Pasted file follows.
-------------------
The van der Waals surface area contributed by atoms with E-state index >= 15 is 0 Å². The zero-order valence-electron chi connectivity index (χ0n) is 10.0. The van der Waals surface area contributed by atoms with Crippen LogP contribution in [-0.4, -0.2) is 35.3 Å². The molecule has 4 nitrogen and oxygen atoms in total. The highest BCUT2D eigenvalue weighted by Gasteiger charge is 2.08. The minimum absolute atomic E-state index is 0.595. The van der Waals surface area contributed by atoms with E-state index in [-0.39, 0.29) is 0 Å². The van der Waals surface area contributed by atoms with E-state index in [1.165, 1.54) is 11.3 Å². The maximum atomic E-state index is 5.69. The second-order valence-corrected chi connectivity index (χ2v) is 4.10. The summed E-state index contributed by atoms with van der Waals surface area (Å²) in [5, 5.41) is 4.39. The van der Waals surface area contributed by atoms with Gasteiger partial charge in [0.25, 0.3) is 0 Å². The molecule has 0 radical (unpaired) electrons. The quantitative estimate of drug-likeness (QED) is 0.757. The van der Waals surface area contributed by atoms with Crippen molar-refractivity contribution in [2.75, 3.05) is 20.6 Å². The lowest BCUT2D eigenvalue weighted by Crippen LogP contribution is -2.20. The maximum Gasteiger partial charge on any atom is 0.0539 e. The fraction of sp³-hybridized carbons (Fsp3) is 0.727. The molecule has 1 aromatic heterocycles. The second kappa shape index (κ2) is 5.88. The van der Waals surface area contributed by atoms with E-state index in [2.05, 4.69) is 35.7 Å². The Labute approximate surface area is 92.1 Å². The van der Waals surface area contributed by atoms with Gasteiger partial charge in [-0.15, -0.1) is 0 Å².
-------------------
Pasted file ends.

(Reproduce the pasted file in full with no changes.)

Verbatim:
The van der Waals surface area contributed by atoms with E-state index >= 15 is 0 Å². The zero-order valence-electron chi connectivity index (χ0n) is 10.0. The van der Waals surface area contributed by atoms with Crippen LogP contribution in [-0.4, -0.2) is 35.3 Å². The molecule has 4 nitrogen and oxygen atoms in total. The highest BCUT2D eigenvalue weighted by Gasteiger charge is 2.08. The minimum absolute atomic E-state index is 0.595. The van der Waals surface area contributed by atoms with E-state index in [-0.39, 0.29) is 0 Å². The van der Waals surface area contributed by atoms with E-state index in [1.165, 1.54) is 11.3 Å². The maximum atomic E-state index is 5.69. The second-order valence-corrected chi connectivity index (χ2v) is 4.10. The summed E-state index contributed by atoms with van der Waals surface area (Å²) in [5, 5.41) is 4.39. The van der Waals surface area contributed by atoms with Gasteiger partial charge in [0.25, 0.3) is 0 Å². The molecule has 0 radical (unpaired) electrons. The quantitative estimate of drug-likeness (QED) is 0.757. The van der Waals surface area contributed by atoms with Crippen molar-refractivity contribution in [2.75, 3.05) is 20.6 Å². The lowest BCUT2D eigenvalue weighted by Crippen LogP contribution is -2.20. The maximum Gasteiger partial charge on any atom is 0.0539 e. The fraction of sp³-hybridized carbons (Fsp3) is 0.727. The molecule has 1 aromatic heterocycles. The second kappa shape index (κ2) is 5.88. The van der Waals surface area contributed by atoms with E-state index in [2.05, 4.69) is 35.7 Å². The Labute approximate surface area is 92.1 Å². The van der Waals surface area contributed by atoms with Gasteiger partial charge in [-0.15, -0.1) is 0 Å².